In recent years, image processing technology based on artificial intelligence has made rapid progress and has been widely used in medical image analysis. Deep learning (DL) based on convolution neural networks (CNNs), as an artificial intelligence method, has been proven to be powerful in analysing images [4]. In the dental field, deep learning is mainly used to analyse the results of radiological examinations for orthodontics and detection of caries, periapical disease, and periodontitis [5]. For caries detection, these examinations mainly include apical radiographs, bitewing radiographs and images generated by newer caries detection techniques, such as near-infrared transilluminated imaging and optical coherence tomography [6,7,8,9,10,11,12]. Deep learning models already have demonstrated good detection performance in analysing these examination results. However, although these methods can assist in the detection of dental caries, they require professional equipment and doctors and therefore cannot meet the needs of telemedicine.

With the rapid development of handheld image acquisition technology, image acquisition is convenient and fast, and the image quality tends to be high. The number of studies on the automatic detection of handheld images with deep learning, such as the automatic detection of dental caries, gingivitis, pit and fissure sealants, and restorations, has gradually increased [13,14,15,16]. Currently, most studies have collected processed or standardized high-quality professional photos and have only included data that serves a certain purpose. In real-life scenarios, a lack of access to high-quality photos may lead to model performance degradation. At the same time, oral problems are diverse, and there may be multiple problems with one tooth. For example, sealants or fillings may be excluded from datasets in studies of dental caries. Such a model with a specific detection target cannot identify excluded dental diseases unless additionally trained. Therefore, it is necessary to develop a detection model that can perform multiple tasks and be used by nonprofessional people in daily life scenarios.

In this study, we developed a deep learning-based intelligent detection model (ToothNet) for the simultaneous detection of caries and fissure sealants in intraoral occlusal photos and evaluated the model performance. We preliminarily verified the clinical feasibility of the model by comparing it with the diagnostic results of dentists. Our hypothesis was that the performance of ToothNet is comparable to that of dentist.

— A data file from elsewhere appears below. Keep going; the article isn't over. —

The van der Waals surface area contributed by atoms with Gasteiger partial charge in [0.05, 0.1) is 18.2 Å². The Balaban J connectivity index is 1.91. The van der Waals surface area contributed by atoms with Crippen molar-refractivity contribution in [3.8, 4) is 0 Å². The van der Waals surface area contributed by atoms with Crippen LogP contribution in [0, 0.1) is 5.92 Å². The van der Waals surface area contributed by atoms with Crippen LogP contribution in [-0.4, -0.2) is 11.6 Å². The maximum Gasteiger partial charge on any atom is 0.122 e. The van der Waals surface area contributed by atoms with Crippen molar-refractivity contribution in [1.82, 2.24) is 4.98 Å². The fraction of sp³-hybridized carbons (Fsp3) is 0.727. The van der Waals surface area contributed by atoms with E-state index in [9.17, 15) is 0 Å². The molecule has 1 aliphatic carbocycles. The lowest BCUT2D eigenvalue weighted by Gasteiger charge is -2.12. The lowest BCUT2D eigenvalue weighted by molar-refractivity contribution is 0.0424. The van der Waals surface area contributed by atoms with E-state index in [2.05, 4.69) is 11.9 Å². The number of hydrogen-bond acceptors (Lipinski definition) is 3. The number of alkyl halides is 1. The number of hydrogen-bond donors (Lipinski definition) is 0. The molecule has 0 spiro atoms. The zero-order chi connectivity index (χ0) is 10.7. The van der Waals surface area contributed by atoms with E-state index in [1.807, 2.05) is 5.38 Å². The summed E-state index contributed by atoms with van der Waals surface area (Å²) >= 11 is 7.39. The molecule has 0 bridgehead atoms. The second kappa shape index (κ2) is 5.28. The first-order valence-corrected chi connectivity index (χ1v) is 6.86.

Data acquisition

Our study was approved by the Medical Ethics Committee of Shenzhen Stomatological Hospital, and was performed in accordance with the Declaration of Helsinki. A total of 1020 intraoral panoramic maxillary/mandibular occlusal photos were collected from 762 volunteers. Volunteers range in age from 4 to 55 years old. All the data were acquired at Shenzhen Stomatological Hospital between October 2021 and December 2022, with the informed consent of volunteers or their parents. The photos were taken by four common cameras (Canon EOS 6D2, NIKON D80, iPhone XS, iPhone 11 Pro Max). When the photos were taken, the volunteer opened their mouth wide enough to expose as much of the full dentition as possible. The parameters of each device were not uniformly set, and the photos were all taken in the automatic mode. No specific inclusion or exclusion criteria (such as brightness, resolution, shooting angle, etc.) were applied to force the established DL model to adapt as much as possible, as is required in real-life scenarios.